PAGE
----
Serving amid COVID-19, husband and wife try to balance safety and compassion
Hours after Easter Sunday tornadoes walloped the twin cities of…
Masks or no masks?
Sing and make a joyful noise — or not?
Required temperature checks at the door?
These are among the questions facing Churches of Christ nationwide as congregations move to resume in-person assemblies, a Christian Chronicle survey found.
After nearly three months of closed doors, many churches have targeted this Sunday — the first Lord’s Day of June — for returning to the building.
“We will have shortened services, communion to pick up upon entering, temperature monitors at the door, little to no singing, planned seating and either multiple services or multiple rooms in our building for small groups to meet and stream the worship service,” said Jed Lovejoy, worship and children’s minister for the Broadway Church of Christ in Paducah, Ky.
In Virginia, the Blacksburg Church of Christ will emphasize social distancing, make hand sanitizer available and possibly use the fellowship hall for extra seating “so folks can spread out even more,” member Lisa Leichner said.
“They’re suggesting but so far not requiring masks,” said Leichner, one of more than 100 members and leaders surveyed by the Chronicle.
“I think the biggest concern for me is members who are more at-risk returning because they miss their church family,” she added, “and then having others also present who didn’t take precautions to avoid the virus or aren’t taking it seriously.”
At the Forsythe Church of Christ in Monroe, La., members will find assigned seating, at least 6 feet between families and bathroom use for emergencies only.
Missing from the Louisiana church’s meeting plan: any guilt for those who choose to stay home, be it because of age or a compromised immune system.
“There are multiple examples of church gatherings being super-spreader events,” noted a letter by the Forsythe elders, “and we are working hard to avoid such a result.”
The Elgin Church of Christ, a Spanish-speaking congregation northwest of Chicago, is inviting one-third of members to participate in each Sunday assembly.
“The other two-thirds stay home and watch online,” minister Ricardo Barrera said of the church’s means of creating space in a normally crowded auditorium.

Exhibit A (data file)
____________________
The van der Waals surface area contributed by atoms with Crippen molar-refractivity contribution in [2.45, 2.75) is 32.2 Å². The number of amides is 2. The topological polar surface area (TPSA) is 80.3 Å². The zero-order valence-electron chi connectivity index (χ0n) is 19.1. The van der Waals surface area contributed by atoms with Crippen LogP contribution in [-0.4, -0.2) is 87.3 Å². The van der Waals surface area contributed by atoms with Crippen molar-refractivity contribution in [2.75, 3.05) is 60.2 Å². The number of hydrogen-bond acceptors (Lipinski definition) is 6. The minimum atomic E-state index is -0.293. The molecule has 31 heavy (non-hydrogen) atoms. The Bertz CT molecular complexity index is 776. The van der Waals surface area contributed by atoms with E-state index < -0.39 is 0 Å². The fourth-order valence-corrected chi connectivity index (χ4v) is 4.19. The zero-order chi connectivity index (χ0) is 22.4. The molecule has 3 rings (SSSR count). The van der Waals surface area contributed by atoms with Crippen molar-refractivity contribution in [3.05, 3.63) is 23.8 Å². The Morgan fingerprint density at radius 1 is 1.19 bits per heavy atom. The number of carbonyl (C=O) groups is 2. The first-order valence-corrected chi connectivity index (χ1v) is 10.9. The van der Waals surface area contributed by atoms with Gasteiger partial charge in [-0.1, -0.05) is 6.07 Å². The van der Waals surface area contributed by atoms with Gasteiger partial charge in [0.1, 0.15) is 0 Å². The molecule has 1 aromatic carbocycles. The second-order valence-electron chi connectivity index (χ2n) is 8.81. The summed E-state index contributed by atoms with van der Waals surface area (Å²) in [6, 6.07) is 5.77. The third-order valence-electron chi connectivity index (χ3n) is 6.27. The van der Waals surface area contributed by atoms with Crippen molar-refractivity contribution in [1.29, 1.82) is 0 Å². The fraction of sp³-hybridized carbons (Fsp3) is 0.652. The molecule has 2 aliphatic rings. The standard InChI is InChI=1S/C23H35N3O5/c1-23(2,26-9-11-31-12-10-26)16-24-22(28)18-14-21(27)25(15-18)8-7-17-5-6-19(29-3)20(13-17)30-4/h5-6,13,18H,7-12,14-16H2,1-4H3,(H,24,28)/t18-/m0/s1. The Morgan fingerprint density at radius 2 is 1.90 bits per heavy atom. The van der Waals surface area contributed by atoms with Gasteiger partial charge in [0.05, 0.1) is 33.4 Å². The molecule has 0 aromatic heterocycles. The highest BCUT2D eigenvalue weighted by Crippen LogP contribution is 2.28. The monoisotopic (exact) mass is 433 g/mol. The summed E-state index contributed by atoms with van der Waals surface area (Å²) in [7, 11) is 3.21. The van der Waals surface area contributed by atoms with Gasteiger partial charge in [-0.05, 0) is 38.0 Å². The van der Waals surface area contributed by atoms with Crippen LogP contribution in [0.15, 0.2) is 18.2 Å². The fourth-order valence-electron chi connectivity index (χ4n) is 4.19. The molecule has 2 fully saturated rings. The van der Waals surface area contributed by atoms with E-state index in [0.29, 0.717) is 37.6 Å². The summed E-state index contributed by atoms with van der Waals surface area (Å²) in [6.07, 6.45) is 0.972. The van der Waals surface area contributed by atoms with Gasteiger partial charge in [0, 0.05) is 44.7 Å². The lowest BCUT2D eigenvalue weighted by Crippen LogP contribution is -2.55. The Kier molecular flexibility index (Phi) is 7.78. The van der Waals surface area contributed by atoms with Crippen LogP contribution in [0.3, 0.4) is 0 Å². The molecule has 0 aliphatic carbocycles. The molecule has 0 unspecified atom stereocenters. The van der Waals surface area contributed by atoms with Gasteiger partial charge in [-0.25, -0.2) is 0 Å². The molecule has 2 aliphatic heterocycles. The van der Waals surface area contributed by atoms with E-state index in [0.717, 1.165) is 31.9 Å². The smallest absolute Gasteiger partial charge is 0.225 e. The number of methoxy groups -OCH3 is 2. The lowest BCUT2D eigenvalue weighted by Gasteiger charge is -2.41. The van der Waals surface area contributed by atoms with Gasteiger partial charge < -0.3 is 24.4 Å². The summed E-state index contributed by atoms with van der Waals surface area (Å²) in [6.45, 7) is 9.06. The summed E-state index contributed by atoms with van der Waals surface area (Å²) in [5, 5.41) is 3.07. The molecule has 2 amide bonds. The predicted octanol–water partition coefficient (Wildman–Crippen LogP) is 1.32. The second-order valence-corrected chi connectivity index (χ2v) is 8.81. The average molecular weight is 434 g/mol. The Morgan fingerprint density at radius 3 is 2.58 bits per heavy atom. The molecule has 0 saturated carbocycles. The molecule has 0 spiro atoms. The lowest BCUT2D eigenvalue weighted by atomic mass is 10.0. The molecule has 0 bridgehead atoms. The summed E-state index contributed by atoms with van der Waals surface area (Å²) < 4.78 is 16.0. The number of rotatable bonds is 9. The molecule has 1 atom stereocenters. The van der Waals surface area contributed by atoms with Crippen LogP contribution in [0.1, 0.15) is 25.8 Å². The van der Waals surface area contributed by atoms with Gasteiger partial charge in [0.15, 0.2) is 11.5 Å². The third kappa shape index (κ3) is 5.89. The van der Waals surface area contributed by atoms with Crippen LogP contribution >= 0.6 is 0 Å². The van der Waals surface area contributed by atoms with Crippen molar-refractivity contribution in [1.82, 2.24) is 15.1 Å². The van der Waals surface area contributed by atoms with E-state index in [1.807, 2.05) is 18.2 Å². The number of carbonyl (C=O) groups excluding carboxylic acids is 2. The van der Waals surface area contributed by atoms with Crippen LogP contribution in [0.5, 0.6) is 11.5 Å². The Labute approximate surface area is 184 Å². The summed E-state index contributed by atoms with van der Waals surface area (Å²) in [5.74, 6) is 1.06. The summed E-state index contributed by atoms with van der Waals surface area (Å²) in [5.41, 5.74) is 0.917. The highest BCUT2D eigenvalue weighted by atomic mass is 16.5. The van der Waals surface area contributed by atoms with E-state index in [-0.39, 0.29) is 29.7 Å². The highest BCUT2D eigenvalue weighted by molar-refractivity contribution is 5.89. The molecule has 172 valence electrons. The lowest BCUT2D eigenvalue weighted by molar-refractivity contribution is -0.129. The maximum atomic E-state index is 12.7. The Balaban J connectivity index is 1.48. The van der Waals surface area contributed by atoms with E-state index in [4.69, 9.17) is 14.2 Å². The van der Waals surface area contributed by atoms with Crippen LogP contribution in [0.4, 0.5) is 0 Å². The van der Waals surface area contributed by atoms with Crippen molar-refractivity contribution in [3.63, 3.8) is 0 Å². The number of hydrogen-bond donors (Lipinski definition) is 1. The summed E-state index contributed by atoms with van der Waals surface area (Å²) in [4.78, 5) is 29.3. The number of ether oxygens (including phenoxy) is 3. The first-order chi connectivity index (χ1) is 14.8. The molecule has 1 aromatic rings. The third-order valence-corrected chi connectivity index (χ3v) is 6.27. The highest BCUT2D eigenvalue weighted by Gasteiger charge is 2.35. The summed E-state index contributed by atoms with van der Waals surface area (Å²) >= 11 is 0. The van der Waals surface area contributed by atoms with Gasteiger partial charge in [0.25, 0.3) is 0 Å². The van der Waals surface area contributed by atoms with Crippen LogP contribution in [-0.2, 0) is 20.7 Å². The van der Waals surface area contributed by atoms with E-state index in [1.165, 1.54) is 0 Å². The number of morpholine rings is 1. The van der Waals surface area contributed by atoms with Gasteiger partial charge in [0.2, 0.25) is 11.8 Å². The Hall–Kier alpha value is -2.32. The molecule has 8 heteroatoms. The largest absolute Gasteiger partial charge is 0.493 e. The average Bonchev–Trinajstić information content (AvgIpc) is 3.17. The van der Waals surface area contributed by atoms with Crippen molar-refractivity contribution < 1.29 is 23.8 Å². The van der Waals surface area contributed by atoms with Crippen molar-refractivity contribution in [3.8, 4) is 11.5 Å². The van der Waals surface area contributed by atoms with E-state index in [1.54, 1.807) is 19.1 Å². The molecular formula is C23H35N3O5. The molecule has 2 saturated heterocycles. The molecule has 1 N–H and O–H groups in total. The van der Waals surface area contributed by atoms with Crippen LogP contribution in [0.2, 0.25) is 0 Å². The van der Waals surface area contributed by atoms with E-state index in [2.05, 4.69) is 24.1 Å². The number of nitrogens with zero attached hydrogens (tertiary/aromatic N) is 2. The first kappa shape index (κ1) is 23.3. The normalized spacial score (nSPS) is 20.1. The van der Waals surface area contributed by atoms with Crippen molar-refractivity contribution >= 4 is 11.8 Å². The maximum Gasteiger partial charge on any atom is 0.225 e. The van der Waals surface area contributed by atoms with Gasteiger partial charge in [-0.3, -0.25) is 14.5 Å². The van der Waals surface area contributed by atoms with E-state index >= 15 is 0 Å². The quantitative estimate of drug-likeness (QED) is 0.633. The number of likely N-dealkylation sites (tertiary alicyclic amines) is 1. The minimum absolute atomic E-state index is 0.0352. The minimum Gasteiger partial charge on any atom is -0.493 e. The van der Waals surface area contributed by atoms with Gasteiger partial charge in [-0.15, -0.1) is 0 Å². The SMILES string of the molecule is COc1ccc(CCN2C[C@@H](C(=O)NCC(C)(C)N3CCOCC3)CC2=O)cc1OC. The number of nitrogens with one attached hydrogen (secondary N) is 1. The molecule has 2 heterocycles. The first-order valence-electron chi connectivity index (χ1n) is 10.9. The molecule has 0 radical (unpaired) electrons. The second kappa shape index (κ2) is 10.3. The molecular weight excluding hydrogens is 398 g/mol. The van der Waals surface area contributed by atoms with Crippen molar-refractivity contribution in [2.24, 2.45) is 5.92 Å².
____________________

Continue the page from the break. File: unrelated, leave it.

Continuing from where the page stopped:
Steve Beall, elder of the CrossPoint Church of Christ in Grand Prairie, Texas, said: “We can’t or won’t force our senior members to stay home, but we want them to know we encourage them to stay home for a while longer, and it is OK. The new normal will be missing many of our treasured traditions, such as children’s classes, hospitality table (snacks), coffee and the most difficult of all — hugs, kisses and handshakes.”
The federal Centers for Disease Control and Prevention has issued interim guidance “to help communities of faith discern how best to practice their beliefs while keeping their staff and congregations safe.”
Original CDC guidance was changed at the White House’s request.
Some leaders who responded to the Chronicle’s survey voiced frustration with members politicizing the question of when to reopen.
Specific reopening plans vary from congregation to congregation, depending on leaders’ attitudes concerning COVID-19’s threat and wide-ranging state restrictions on large-group meetings.
“When we closed our doors, the staff asked the question, ‘How can we take everything we do and translate it to an online format?'” said Chris McCurley, preaching minister for the Oldham Lane Church of Christ in Abilene, Texas. “Through online content, daily Facebook devotionals, Zoom meetings, drive-by fellowships, etc., we have been able to stay connected.”
But McCurley said he’s excited to see his “Oldham Lane peeps” back in the church building this Sunday, albeit with social distancing and the most vulnerable members encouraged to stay home.
At the Downtown Church of Christ in Midland, Texas, members will pick up individual communion wafer/cup sets at entrances and see hymns and Scripture readings displayed on a screen.
To lessen germ exposure, no pew Bibles or songbooks will be available.
In developing guidelines for resumption of services, the West Texas church grappled with whether to allow singing. “Given how long the virus remains airborne … we may end up reviving the ancient practice of chanting,” minister Greg Fleming joked in May.